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Matthew 27:32-54
Bob DeGray
April 17, 2014

Key Sentence

The world pivots the moment when God the Son was forsaken by God the Father.


I. The Son of God Crucified (Matthew 27:32-38) (Physically)
II. The Son of God Reviled (Matthew 27:39-44) (Emotionally)
III. The Son of God Forsaken (Matthew 27:45-50) (Spiritually)
IV. The Son of God Revealed (Matthew 27:51-54)


This evening we want to think together about the crucifixion. Two Sundays ago we celebrated communion, focusing on Jesus’ transformation of the Passover celebration into a remembrance of His body broken and His blood shed. We’ll celebrate again tonight with more focus on what the bread and cup symbolize, the crucifixion of our Lord. We’ll think together about the physical nature of the crucifixion, its emotional impact, its spiritual work and its victory.

Before we read the first segment of the text, let’s summarize what happened between the Last Supper and the crucifixion. After the meal in the upper room, the disciples all claimed that they were willing to die with rather than deny or desert Jesus. We know how that worked out. Then Jesus went to Gethsemane, and in the midst of temptation prayed “My Father, if it be possible, let this cup pass from me; nevertheless, not as I will, but as you will.” Jesus didn’t want to go to the cross. He knew the physical, emotional and spiritual trauma that awaited him there. But he also knew that he could not and would not put his own desires above his Father’s plan. Even though it meant the deepest suffering the world has ever known, he still chose to do His Father’s will.

After Jesus had prayed, Judas came with a mob and soldiers from the Temple Guard. They took Jesus to the Sanhedrin, where Caiaphas the high priest brought false witnesses to accuse him, and finally condemned him for his seeming blasphemy, that they would see “the Son of Man seated at the right hand of Power and coming on the clouds of heaven.” They sent him to a reluctant Pilate, asking for his death. Under pressure Pilate finally washed his hands of the situation and ordered a brutal flogging and crucifixion, both particularly Roman tortures. On top of that the Roman soldiers took it upon themselves to abuse and scorn him, to put a crown of thorns on his head and a robe, to mock him, spit on him, and beat him before finally leading him away to be crucified.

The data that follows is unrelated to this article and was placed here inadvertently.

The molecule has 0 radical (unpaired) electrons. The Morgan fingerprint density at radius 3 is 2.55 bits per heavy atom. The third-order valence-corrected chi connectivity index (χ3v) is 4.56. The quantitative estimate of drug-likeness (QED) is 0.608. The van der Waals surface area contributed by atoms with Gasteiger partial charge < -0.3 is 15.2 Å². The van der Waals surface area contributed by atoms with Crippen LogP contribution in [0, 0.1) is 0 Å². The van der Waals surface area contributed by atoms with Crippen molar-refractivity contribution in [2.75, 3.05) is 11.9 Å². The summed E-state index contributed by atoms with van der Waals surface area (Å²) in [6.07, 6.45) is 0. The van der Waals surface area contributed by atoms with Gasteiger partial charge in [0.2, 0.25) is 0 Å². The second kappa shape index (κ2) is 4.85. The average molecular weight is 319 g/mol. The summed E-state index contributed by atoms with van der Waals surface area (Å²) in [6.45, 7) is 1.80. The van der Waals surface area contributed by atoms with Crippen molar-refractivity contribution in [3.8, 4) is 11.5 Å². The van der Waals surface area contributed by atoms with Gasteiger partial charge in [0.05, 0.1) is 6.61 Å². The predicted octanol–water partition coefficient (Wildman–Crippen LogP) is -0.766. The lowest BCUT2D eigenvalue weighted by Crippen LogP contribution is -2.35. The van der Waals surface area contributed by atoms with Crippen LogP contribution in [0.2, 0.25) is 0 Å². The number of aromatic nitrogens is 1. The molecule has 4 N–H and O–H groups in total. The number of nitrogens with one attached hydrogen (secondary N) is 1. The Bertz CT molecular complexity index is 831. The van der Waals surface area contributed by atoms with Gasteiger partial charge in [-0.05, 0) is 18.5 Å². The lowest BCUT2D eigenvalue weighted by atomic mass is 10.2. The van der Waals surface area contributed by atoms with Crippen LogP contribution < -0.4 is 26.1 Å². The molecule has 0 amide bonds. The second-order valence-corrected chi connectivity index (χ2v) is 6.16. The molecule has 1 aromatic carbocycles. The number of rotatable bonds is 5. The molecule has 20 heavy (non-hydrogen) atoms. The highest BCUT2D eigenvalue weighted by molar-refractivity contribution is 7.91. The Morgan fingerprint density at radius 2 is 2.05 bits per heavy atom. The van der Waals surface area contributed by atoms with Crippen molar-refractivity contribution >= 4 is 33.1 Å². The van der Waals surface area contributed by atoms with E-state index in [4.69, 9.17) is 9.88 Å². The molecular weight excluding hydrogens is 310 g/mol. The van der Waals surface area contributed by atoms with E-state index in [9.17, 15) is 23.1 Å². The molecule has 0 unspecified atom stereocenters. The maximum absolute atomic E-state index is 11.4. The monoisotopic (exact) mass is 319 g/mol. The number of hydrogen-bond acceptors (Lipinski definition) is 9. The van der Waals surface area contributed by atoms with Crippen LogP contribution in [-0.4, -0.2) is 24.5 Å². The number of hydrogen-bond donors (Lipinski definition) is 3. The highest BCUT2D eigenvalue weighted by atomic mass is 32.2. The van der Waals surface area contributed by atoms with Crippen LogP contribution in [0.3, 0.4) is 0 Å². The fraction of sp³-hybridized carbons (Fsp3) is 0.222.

Matthew 27:32-38 As they went out, they found a man of Cyrene, Simon by name. They compelled this man to carry his cross. 33And when they came to a place called Golgotha (which means Place of a Skull), 34they offered him wine to drink, mixed with gall, but when he tasted it, he would not drink it. 35And when they had crucified him, they divided his garments among them by casting lots. 36Then they sat down and kept watch over him there. 37And over his head they put the charge against him, which read, “This is Jesus, the King of the Jews.” 38Then two robbers were crucified with him, one on the right, one on the left.

Let’s think about the physical nature of the crucifixion. Jesus was apparently so weakened he could not carry his cross. He’s been beaten and brutally flogged according to Roman custom, he’s been slapped, mocked and crowned with thorns. The cross, even if just the cross beam, would have been heavy. A man in shock from loss of blood couldn’t carry it far. It was at least half a mile out to Golgotha. I suspect the Romans may have had to frequently force someone to carry a condemned man’s cross, as they did Simon. The location of Golgotha, which, as Matthew says, means ‘skull,’ is uncertain. The traditional spot, the Church of the Holy Sepupchre, is not really unlikely. Though it is now in the heart of the city, in those days that spot was outside the city wall, on a hill, and not far from the road.

Before they crucified him, they offered him wine to drink, mixed with gall, but he would not drink it. Some say this was an act of compassion, that the mixture would deaden some of the pain of crucifixion, and that Jesus refused in order to bear all the pain. But Mark says they offered Jesus wine mingled with myrrh, and myrrh is not a tranquilizer. It is extremely bitter, as Matthew’s word ‘gall’ implies. So this was probably not compassion but further torment: the bitter taste would intensify the sufferer’s thirst. All this fits with Psalm 69:21 “They also gave me gall for my food, and for my thirst they gave me vinegar to drink.” The vinegar of verse 48 is probably given with the same intent. Like David in the Psalm, Jesus looked for sympathy but found none.